Rewashing triple-washed greens at home can only increase risk of foodborne illness

Keeping with the pathogen-in-leafy-greens theme of the night, I buy the triple washed and the never washed types of lettuce. My decision is usually based on how much we’ll consume in the next few days. I rinse the not washed. For the triple-washed type I open the bag and consume.

Stephen Kearse of Slate asks, What does “triple-washed” actually mean? And why do salad-green producers brag about washing their lettuce not twice, not four times, but three times in particular?USC1009846_026

I initially took my questions to salad-green producers themselves. Of the few companies that responded, most were tight-lipped. “We don’t discuss our business practices,” I was told by the PR director of Trader Joe’s, as if I were a rival firm rather than a customer. “Unfortunately we won’t be able to participate with input for your article,” I was told by the communications director of Dole, as if talking about food were beyond the scope of Dole’s business interests.

Earthbound Farms and Ready Pac were less reserved, offering to take some of my questions and answering them through email, but these exchanges were chillingly mediated, routed through an opaque infrastructure of internal approvals. The answers I received seemed like they had been triple-washed themselves, scrubbed of any negative (or meaningful) content. “From planting to harvest, each stage is inspected and audited to ensure it meets our strict food safety standards,” Earthbound told me. “Ready Pac Foods has long been at the forefront of innovation in safety and quality,” I was told by Ready Pac. I knew when I set out to understand “triple-washed” that I was scratching at the surface of ad copy, but I didn’t expect to find more copy underneath.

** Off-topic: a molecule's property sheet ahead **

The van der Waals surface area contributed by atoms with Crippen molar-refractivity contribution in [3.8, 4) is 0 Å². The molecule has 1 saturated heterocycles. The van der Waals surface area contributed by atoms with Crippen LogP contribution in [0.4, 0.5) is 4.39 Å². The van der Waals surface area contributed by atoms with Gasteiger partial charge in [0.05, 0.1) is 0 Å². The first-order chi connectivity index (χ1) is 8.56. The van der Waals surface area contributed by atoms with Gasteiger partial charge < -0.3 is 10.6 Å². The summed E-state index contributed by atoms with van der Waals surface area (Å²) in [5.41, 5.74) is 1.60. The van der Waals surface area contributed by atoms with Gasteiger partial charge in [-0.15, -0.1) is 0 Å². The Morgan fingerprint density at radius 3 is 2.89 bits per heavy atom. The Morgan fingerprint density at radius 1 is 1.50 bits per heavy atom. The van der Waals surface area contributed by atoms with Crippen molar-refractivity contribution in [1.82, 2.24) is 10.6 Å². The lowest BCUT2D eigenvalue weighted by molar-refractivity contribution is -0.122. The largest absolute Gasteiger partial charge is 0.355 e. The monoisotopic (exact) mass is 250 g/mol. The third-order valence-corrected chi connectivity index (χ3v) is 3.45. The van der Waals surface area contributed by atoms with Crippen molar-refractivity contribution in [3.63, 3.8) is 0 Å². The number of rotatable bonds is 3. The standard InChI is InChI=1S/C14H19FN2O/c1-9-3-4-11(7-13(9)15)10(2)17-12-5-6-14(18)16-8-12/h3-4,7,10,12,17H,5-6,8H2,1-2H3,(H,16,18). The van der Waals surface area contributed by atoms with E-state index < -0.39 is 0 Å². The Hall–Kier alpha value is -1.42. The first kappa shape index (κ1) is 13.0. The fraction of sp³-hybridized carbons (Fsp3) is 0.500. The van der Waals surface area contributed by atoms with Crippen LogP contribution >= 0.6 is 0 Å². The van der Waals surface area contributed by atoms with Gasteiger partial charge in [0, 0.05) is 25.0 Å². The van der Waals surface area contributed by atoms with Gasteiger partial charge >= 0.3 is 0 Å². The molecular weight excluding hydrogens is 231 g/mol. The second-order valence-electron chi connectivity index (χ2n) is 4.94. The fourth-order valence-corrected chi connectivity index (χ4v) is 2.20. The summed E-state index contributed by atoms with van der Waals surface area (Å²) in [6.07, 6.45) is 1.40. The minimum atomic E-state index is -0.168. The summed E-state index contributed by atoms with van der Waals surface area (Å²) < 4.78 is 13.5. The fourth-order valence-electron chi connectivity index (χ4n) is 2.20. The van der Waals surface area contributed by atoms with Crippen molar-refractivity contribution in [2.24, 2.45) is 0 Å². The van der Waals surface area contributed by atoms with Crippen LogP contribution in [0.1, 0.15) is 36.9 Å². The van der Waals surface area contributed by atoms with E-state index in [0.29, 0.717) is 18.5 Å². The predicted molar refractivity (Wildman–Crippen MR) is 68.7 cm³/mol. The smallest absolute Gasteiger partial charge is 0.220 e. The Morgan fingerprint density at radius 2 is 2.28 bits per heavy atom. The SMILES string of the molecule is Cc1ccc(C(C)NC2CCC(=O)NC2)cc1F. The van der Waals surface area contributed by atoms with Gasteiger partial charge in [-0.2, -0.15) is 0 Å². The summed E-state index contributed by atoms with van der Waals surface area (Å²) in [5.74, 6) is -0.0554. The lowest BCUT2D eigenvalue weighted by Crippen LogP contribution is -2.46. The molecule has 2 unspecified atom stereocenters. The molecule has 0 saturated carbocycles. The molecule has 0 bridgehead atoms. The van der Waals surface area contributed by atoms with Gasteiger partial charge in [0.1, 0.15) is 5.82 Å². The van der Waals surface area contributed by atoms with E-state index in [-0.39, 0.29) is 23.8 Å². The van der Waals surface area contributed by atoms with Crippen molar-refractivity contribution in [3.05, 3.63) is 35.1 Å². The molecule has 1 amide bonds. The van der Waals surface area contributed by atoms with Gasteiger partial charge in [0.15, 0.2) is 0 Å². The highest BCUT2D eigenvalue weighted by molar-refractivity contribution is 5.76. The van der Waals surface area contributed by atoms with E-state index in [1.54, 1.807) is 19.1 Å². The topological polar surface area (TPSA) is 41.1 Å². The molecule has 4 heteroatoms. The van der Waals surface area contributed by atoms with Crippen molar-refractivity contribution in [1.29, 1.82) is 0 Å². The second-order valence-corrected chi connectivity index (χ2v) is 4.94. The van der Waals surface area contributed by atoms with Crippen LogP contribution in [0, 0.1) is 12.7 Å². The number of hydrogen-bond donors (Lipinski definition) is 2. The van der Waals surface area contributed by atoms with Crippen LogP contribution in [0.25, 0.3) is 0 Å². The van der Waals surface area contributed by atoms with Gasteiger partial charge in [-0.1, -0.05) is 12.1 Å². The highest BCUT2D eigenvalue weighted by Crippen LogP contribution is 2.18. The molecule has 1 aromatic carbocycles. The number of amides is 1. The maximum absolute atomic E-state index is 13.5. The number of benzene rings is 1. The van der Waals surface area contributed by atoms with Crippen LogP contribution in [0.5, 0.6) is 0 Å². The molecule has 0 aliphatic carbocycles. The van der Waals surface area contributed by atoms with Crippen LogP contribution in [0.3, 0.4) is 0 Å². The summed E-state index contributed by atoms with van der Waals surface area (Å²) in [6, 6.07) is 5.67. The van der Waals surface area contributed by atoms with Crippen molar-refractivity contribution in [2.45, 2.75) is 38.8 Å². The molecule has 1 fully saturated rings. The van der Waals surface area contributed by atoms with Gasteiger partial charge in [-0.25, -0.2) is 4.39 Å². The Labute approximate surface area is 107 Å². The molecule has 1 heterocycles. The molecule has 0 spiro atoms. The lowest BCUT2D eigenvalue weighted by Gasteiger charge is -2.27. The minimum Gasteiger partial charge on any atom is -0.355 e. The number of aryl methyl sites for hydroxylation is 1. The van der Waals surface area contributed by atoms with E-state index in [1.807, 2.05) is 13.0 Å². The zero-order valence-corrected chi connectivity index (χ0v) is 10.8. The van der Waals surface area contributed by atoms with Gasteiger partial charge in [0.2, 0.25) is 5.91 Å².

Ben Chapman, a food safety specialist and researcher at North Carolina State University, explained that triple washing is at least partially an aesthetic preparation. Triple washing is “not just a food safety step,” he said. “It’s a quality step as well.” The lettuce and other greens that go into our salads are grown in sprawling fields full of soil, rocks, sand, and dust. Because greens are eaten raw, any of these elements could potentially make it onto a plate. The triple-wash process greatly reduces the chance of this happening, removing “dirt, debris, anything you might find associated with the environment when you’re harvesting lettuce,” Chapman informs me. So one of the reasons salad producers love to tout the triple-washed process is that it really does help ensure the purity of greens.

But that doesn’t mean greens that have been cleaned of debris are necessarily free of dangerous microbes. Where the triple-washed label becomes dicey is at the level beyond visual perception. Triple-washed greens aren’t necessarily washed with water—in fact, they’re generally washed with sanitizers and other compounds that are intended to reduce pathogens, according to the food safety literature. But Chapman says these substances only tend to eliminate 90 to 99 percent of the microbes. “Only” may seem like a strange word choice for such a drastic decrease, but in microbiology, effectiveness is measured in log reductions, which are tenfold, meaning that each log reduction decreases bacteria to 10 percent of their initial number. A 90- to 99-percent decrease is only a one- to two-log reduction. Because pathogens can exist in superabundance, on a microbial level, a one- to two-log reduction means that there are still enough remaining pathogens to cause and spread illness.